Mayor wants city to install Parchman Ordeal monument

Published 1:49 am Sunday, October 30, 2016


NATCHEZ — Fifty-one years after Natchez police forced hundreds of black Natchezians onto buses and shipped them to the state penitentiary at Parchman, the City of Natchez may recognize those people who endured the ordeal with a permanent marker.

Natchez Mayor Darryl Grennell said he is assembling a committee of Natchezians to initiate the process of planning the installation of a monument dedicated to the hundreds of residents who endured the Parchman Ordeal in October 1965.

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The detainees were everyday folks, standing up for justice and equality and taking a stand against the violent atrocities inflicted upon the black community.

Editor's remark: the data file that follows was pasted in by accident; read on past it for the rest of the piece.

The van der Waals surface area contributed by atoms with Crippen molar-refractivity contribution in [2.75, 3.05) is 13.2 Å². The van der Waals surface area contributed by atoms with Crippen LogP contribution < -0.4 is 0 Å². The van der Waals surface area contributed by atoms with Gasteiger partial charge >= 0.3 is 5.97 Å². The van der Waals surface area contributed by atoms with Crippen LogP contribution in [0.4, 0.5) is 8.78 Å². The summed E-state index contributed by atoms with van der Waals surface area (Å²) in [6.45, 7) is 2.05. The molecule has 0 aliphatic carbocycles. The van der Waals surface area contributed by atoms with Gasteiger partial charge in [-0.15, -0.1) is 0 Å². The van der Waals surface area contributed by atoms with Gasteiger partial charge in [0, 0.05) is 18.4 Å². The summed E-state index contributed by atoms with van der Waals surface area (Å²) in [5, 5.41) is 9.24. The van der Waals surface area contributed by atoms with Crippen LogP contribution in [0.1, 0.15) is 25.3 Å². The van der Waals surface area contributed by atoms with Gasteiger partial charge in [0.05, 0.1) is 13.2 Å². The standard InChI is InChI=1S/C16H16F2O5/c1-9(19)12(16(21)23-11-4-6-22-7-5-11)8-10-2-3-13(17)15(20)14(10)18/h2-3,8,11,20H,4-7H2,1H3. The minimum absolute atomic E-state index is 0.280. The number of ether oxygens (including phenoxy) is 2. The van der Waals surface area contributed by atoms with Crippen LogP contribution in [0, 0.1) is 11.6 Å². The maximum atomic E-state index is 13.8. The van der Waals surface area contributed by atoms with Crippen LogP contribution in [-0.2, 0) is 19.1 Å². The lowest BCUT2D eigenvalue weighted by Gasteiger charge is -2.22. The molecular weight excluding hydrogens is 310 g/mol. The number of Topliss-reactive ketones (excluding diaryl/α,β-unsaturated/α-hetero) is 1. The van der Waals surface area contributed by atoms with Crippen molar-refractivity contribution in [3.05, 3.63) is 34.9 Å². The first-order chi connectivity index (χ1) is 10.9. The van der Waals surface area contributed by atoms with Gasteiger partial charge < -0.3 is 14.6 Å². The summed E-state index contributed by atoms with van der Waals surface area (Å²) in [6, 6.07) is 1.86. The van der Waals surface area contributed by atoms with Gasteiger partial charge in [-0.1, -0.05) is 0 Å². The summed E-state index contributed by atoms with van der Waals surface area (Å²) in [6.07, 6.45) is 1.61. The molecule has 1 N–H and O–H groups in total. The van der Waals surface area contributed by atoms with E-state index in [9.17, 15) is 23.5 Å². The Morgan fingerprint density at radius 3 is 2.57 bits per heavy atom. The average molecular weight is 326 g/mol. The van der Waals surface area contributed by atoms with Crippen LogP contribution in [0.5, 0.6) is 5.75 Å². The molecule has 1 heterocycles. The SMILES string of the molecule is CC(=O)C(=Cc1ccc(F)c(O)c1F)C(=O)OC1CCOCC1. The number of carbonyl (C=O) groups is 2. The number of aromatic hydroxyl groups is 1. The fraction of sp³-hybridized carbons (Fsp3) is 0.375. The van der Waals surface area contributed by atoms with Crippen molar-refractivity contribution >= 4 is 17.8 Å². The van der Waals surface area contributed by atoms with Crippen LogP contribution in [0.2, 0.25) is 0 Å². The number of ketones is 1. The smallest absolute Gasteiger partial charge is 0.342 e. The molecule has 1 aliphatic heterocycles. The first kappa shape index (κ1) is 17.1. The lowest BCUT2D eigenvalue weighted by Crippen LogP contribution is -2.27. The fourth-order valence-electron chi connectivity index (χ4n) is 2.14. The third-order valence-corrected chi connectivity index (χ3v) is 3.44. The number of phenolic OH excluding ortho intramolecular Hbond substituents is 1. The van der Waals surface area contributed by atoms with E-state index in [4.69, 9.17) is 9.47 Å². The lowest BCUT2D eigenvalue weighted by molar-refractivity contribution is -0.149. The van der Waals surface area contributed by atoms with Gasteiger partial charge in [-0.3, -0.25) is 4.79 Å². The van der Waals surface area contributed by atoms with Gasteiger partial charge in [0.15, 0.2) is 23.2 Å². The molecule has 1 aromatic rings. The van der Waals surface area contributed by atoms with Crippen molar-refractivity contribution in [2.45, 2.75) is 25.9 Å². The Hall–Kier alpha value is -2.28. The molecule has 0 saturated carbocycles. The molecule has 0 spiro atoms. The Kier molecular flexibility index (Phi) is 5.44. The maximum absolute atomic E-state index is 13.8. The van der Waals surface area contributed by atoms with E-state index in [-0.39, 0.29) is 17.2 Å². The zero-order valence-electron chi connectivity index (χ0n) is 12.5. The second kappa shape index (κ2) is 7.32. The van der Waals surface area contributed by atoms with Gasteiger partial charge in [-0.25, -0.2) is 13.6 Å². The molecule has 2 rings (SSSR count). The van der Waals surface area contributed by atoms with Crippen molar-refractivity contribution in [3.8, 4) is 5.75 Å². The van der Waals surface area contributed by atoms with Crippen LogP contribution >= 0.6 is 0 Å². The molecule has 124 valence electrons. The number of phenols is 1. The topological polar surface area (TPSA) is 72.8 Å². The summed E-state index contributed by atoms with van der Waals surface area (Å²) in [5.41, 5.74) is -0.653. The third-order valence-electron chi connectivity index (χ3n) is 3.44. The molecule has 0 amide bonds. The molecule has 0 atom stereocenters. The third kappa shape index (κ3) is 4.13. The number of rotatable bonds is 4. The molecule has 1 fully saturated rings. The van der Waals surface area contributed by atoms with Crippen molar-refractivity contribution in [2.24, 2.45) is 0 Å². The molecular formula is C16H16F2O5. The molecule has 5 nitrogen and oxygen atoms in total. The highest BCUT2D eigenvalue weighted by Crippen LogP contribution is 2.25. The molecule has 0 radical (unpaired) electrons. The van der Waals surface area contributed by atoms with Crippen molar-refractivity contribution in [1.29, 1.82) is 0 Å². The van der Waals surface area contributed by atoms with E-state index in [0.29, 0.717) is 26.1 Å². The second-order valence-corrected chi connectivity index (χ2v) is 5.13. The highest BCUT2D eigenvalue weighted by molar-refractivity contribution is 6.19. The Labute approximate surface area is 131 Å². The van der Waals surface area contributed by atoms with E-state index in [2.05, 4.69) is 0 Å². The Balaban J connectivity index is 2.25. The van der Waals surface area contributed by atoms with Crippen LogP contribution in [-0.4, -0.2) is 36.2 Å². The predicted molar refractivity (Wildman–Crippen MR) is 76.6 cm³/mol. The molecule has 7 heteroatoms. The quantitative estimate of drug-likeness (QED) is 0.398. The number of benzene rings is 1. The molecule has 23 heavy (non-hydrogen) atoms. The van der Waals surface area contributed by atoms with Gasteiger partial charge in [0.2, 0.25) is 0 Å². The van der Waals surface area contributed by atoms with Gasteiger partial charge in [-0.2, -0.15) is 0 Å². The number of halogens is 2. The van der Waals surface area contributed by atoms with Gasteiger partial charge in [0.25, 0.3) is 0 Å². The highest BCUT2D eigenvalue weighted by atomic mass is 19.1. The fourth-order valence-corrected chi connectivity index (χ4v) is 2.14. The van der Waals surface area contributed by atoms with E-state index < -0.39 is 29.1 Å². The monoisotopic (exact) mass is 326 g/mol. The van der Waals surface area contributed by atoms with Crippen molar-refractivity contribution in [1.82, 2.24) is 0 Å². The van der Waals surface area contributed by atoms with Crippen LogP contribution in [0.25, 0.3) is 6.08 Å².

Those arrested were taken to the Natchez City Auditorium, where some were released and others taken to the state penitentiary.

Once at Parchman, men and women were illegally detained for days, suffering terror and abuse at the hands of law enforcement.

Grennell said he would like to see the names of those arrested etched in a stone monument.

Grennell said he has copies of all of the arrests records of the Parchman Ordeal detainees and would task the committee once assembled with compiling a list of names and getting public feedback to make sure no names are omitted or misspelled.

A location for the monument has not been determined, Grennell said.

“Personally, I think it should go at the city auditorium, but I want to see what the committee has to say,” he said.

The monument or marker is important to not only acknowledge the sacrifice of those who suffered through the Parchman Ordeal, but so that visitors to the city may see a visible marker to be educated about the event.

“People who come here want to learn about civil rights,” Grennell said. “We want the names of all those individuals who went through the Parchman Ordeal on a marker so that the story can be told as part of the civil rights history of Natchez.”